Most regions of the gastrointestinal tract generate spontaneous electrical and mechanical activity in the absence of stimulation. When electrical recordings are made from slow muscle cells lying in the gastrointestinal tract, a regular discharge of long lasting waves of depolarization, slow waves, is detected. It has recently become apparent that slow waves are generated by a specialized population of smooth muscle cells, known as interstitial cells of Cajal (ICC). ICC can be subdivided into at least two separate groups. In most regions of the gastrointestinal tract, one group of ICC form a network that generates pacemaker potentials, so producing rhythmical membrane potential changes in the adjacent muscle layers. The second group of ICC are distributed amongst the smooth muscle cells and are tightly electrically coupled to them. In some regions of the gut, the second group of ICC augment the waves of pacemaker depolarization, so ensuring that voltage-dependent calcium channels in the smooth muscles are activated during each slow wave cycle. In addition, the second group of ICC are densely innervated by inhibitory and excitatory nerve terminals. Thus intrinsic nerve terminals, rather than communicating directly with smooth muscle cells, selectively innervate ICC and release transmitters directly onto them. The signals that are generated in the ICC, by the neurally released transmitters, then alter the activity of surrounding smooth muscle cells.
Five isoforms of Na+/Ca2+ exchanger have been identified: NCX1, NCX2, NCX3, NCX-SQ1, and CALX. In all of the exchangers, the Na+/Ca2+ exchange current, which was recorded in inside-out membrane patches, was regulated by cytoplasmic Ca2+. However, the mode of regulation is different among the exchangers. NCX1, NCX2, and NCX-SQ1 are positively regulated by cytoplasmic Ca2+, but CALX is negatively regulated. NCX3 apparently has both positive and negative regulation mechanisms. In this review, I briefly summarize the Ca2+-dependent regulation mechanisms of the exchangers.
The stoichiometry of the Na+/Ca2+ exchanger (NCX) had been generally accepted as 3 Na+:1 Ca2+. However, recently a challenging stoichiometry of 4:1 was proposed. Therefore, using guinea pig ventricular cells, we re-examined the stoichiometry by measuring the reversal potential of the NCX current and intracellular Ca2+ concentrations under the whole-cell voltage clamp. We confirmed that the stoichiometry of NCX is 3:1 not 4:1. In addition, we explored the possible reasons for obtaining erroneous results of a 4:1 stoichiometry.
Sensitivities of the reverse-mode Na+/Ca2+ exchange activity measured as the Na+i-dependent Ca2+ uptake to extracellular monovalent cations K+, Li+, and Na+ were compared between the K+-dependent (NCKX2) and the K+-independent Na+/Ca2+ exchanger (NCX1) overexpressed in a fibroblast cell. Interestingly, the exchange activity of NCKX2 was not influenced by Li+ while it was increased by K+. On the contrary, the activity of NCX1 was increased by Li+. Thus, the cation sensitivities to K+ and Li+ markedly differed between NCKX2 and NCX1. In addition, Na+ exerted a significantly smaller inhibitory effect on the activity in NCKX2 than in NCX1. The Na+/Ca2+ exchange activities of NCKX2 and NCX1 are considered to be regulated differentially via the respective binding site domains that have distinct sensitivities to the external monovalent cations.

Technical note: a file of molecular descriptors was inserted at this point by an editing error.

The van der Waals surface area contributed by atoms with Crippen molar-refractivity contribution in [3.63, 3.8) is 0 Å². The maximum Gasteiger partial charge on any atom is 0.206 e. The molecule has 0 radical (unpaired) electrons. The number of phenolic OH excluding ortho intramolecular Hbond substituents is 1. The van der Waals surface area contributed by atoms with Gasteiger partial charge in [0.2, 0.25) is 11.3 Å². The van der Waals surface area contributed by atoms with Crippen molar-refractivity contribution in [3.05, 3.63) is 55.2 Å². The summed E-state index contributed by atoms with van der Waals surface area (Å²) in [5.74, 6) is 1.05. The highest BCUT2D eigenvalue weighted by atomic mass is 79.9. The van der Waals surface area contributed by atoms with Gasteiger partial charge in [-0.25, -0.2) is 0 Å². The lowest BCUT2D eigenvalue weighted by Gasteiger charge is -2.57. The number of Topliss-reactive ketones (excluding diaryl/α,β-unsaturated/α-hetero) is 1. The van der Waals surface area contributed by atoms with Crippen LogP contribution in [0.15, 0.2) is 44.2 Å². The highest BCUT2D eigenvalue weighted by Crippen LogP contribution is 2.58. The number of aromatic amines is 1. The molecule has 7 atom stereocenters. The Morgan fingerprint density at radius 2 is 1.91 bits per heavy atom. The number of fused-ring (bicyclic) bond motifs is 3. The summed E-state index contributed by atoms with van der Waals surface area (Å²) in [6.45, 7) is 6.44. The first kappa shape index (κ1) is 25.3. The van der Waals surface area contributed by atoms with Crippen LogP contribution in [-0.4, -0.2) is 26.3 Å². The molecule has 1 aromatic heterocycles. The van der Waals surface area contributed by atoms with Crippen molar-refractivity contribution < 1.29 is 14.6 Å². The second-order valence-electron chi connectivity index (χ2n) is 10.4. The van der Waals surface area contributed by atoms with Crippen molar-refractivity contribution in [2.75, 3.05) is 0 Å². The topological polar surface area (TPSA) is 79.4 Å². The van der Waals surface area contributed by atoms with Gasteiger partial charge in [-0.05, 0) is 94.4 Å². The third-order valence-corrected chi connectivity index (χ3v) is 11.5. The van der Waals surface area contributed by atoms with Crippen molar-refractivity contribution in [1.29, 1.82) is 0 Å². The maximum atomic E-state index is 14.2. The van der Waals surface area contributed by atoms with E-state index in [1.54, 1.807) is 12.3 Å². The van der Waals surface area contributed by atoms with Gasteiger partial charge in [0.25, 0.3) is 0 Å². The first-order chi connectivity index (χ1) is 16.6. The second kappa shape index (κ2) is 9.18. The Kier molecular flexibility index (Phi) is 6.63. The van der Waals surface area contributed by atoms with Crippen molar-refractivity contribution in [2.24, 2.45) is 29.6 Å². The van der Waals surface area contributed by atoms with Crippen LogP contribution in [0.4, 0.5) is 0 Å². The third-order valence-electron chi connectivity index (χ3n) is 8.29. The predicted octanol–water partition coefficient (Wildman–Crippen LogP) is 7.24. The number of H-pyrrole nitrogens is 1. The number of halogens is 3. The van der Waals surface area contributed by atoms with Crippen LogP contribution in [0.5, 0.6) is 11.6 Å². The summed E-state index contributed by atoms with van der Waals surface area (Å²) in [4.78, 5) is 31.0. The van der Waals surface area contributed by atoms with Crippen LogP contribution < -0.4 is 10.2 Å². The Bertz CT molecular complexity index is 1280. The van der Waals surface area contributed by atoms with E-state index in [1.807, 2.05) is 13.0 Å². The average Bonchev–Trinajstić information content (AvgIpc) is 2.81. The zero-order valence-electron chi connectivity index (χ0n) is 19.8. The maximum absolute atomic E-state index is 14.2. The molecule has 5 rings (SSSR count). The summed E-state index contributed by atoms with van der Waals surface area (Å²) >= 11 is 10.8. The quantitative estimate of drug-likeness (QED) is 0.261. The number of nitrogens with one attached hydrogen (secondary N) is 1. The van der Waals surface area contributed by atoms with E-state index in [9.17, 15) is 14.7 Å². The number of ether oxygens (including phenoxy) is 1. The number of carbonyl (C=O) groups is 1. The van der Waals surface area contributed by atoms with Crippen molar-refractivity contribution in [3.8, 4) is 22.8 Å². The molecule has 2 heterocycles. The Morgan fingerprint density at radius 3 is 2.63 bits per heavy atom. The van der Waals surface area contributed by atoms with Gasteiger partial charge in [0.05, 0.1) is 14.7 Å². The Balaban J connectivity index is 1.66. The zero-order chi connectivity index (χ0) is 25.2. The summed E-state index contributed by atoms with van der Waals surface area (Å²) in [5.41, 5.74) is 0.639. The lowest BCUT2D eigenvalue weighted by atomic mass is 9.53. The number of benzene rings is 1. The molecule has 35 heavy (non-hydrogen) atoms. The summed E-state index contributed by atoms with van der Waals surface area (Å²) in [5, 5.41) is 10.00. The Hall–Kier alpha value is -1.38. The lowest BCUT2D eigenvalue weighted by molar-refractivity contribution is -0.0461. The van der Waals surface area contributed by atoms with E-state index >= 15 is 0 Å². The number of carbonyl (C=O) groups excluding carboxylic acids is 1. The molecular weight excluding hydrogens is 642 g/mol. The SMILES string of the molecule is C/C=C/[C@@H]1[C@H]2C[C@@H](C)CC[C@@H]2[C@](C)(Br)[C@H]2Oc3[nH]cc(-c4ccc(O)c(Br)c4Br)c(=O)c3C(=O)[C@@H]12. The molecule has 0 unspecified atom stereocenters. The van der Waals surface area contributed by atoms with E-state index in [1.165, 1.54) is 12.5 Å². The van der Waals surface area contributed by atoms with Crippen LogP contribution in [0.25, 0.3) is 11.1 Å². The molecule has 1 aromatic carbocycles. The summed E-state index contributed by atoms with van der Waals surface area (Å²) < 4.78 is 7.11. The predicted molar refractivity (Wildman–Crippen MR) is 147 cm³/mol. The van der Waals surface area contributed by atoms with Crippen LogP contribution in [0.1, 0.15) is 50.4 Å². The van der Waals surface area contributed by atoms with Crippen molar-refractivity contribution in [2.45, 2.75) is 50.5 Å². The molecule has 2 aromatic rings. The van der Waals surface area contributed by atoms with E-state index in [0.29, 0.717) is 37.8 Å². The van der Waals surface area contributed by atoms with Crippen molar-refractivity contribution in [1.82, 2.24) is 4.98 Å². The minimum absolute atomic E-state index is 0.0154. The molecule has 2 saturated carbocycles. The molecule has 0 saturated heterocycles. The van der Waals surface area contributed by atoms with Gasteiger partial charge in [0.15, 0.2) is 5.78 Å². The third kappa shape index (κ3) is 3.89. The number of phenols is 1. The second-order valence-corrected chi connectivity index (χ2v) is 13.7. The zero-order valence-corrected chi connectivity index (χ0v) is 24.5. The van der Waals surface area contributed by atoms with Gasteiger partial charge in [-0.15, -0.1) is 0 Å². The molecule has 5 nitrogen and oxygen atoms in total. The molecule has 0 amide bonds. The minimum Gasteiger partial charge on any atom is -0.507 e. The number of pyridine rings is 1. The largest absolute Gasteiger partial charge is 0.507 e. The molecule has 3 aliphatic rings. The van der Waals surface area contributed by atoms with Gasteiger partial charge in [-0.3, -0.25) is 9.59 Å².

We used Na+/Ca2+ exchanger (NCX) knockout mice to evaluate the effects of NCX in cardiac function and the infarct size after ischemia/reperfusion injury. The contractile function in NCX KO mice hearts was significantly better than that in wild type (WT) mouse hearts after ischemia/reperfusion and the infracted size was significantly smaller in NCX KO mice hearts compared with that in WT mice hearts. NCX is critically involved in the development of ischemia/reperfusion-induced myocardial injury, and therefore the inhibition of NCX function may contribute to cardioprotection against ischemia/reperfusion injury.
The Na+/Ca2+ exchanger (NCX) is an ion transporter that exchanges Na+ and Ca2+ in either Ca2+ efflux or Ca2+ influx mode, depending on membrane potential and transmembrane ion gradients. In myocytes, neurons, and nephron cells, NCX is thought to play an important role in the regulation of intracellular Ca2+ concentration. Recently, the benzyloxyphenyl derivatives KB-R7943, SEA0400, and SN-6 have been developed as selective NCX inhibitors. Currently, SEA0400 is the most potent and selective inhibitor. These inhibitors possess different isoform-selectivities, although they have similar properties, such as Ca2+ influx mode-selectivity and I1 inactivation-dependence. Recent site-directed mutagenesis has revealed that these inhibitors possess some molecular determinants (Phe-213, Val-227, Tyr-228, Gly-833, and Asn-839) for interaction with NCX1. These benzyloxyphenyl derivatives are expected to be useful tools to study the physiological roles of NCX. Moreover, such inhibitors may have therapeutic potential as a new remedy for ischemic disease, arrhythmias, heart failure, and hypertension.
The improving effects of various components of Toki-Shakuyaku-San (TSS) and fractions isolated from Angelica acutiloba Radix (Toki) on scopolamine-induced spatial memory impairment were investigated in eight-armed radial maze. The scopolamine-induced memory impairment was characterized by prominent increase of error choices in addition to decreased correct choices. Toki, Cnidium officinale Rhizoma (Senkyu), Poria cocos Hoelen (Bukuryo), Alisma orientale Rhizoma (Takusha), and Atractylodes lancea Rhizoma (Sojutsu) increased the correct choices, while only the Toki, Sojutsu, and Takusha decreased the error choices. No effect was produced by Paeonia lactiflora Radix (Shakuyaku). Investigation of effects of fractions isolated from Toki revealed that its activity mainly resided in the butanol layer and its contents of N-methyl-β-carboline-3-carboxamide and amines. Moreover, the alkaloid, internal and external solutions (containing poly-, di-, and monosaccharides) obtained by dialysis with Visking cellophane tubing also improved the memory. However, no improving properties were detected for methanol and hexanol layers, L-(−)-tryptophan, L-arginine, L-(−)-lysine, and choline chloride. The results showed that the TSS components could improve the reference and working memory impaired by scopolamine. The improving effect of TSS is produced greatly by the Toki component, the activity of which was greatly produced by the fraction extracted by butanol.